As the summer draws to a close, we take a look at what Erin’s been up to in the field, one last time.
This week kicked off with a massive Giant Hogweed site in the Squamish Valley after stumbling across these gigantic plants that stand over 3 metres tall the previous week. Even though I’ve treated Giant Hogweed before, they still make me nervous as they are some pretty menacing looking plants. Treating Giant Hogweed requires full protective gear as its sap is phototoxic, meaning it will cause a blistering burn on your skin when exposed to sunlight. After a very hot couple of hours in protective suits, our team of four successfully cut all of the flower heads off of these massive plants to prevent any seeds from spreading and then stem injected them. Hopefully, our treatment is successful and we won’t come back to more massive Giant Hogweed plants next year!
I have really enjoyed working in the Squamish Valley as it is so beautiful, and it has inspired me to explore some hiking trails in the area on the weekends! We spent a whole day this week going all the way up the Squamish Valley Forest Service Road. Unfortunately, a pile of contaminated soil had been dumped about 50 km up the FSR, causing a large patch of multiple invasive species to grow. Fortunately for us, this site had some stunning views! I think this has been one of my favourite site locations this season. I hope that SSISC’s efforts to educate the public on how to stop the spread of invasive species will prevent this from happening in the future.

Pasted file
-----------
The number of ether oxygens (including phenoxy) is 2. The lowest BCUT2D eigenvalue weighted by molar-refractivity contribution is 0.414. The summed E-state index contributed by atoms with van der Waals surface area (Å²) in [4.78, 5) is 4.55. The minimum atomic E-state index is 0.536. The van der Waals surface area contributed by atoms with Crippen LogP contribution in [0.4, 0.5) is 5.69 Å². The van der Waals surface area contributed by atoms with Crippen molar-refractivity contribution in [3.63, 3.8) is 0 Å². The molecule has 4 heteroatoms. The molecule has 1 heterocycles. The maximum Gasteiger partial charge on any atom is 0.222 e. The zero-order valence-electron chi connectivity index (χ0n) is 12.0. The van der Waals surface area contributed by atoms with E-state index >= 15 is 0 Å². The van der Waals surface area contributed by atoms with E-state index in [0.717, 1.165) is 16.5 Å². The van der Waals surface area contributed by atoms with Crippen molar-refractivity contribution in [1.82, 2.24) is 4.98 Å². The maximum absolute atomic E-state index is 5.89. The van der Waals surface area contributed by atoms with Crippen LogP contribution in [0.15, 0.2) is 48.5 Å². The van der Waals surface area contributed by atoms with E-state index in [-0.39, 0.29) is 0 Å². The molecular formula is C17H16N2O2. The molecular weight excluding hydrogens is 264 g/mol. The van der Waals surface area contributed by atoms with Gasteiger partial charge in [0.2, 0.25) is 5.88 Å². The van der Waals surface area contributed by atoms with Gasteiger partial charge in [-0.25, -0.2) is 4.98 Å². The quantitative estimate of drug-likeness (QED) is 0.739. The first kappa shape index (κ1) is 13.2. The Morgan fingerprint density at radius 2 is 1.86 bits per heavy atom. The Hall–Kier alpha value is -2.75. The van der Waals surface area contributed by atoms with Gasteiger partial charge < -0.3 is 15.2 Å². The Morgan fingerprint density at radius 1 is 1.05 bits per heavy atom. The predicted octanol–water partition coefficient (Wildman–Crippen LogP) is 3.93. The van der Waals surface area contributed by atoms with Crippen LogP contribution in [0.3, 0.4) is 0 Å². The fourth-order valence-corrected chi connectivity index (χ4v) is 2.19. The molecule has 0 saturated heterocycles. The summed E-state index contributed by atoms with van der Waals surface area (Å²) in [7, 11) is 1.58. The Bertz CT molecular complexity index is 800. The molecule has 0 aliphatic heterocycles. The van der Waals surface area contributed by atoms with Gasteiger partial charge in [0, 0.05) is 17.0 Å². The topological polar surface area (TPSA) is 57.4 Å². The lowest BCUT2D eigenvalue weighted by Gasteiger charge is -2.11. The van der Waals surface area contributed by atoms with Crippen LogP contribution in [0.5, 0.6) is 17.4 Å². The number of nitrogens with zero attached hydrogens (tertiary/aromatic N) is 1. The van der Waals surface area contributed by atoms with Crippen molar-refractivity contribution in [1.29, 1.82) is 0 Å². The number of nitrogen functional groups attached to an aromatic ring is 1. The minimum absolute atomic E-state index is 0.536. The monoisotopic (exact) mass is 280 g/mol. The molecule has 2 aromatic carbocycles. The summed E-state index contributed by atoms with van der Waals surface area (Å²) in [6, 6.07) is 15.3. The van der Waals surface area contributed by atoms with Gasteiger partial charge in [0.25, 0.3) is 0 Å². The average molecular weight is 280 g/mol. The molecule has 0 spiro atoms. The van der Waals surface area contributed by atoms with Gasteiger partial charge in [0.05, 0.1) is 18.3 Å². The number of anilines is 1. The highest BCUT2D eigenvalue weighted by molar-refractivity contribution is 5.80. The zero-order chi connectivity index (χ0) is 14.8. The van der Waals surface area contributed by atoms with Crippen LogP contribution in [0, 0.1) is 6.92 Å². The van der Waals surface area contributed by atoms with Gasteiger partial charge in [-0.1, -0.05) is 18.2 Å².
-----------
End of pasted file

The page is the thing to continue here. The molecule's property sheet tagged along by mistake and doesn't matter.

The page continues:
This field season is quickly coming to a close, with only one month left for a lot of our field team. This summer has been awesome and I have learnt more than I could have imagined about both native and invasive plants in the Sea to Sky Corridor! I have also seen more of the corridor then I ever would have if I didn’t work for SSISC which has been really cool. I’ll be sad to see our team full of awesome people shrink at the end of August.
We would like to thank the Community Foundation of Whistler for its grant that has allowed Erin to work for SSISC all summer long.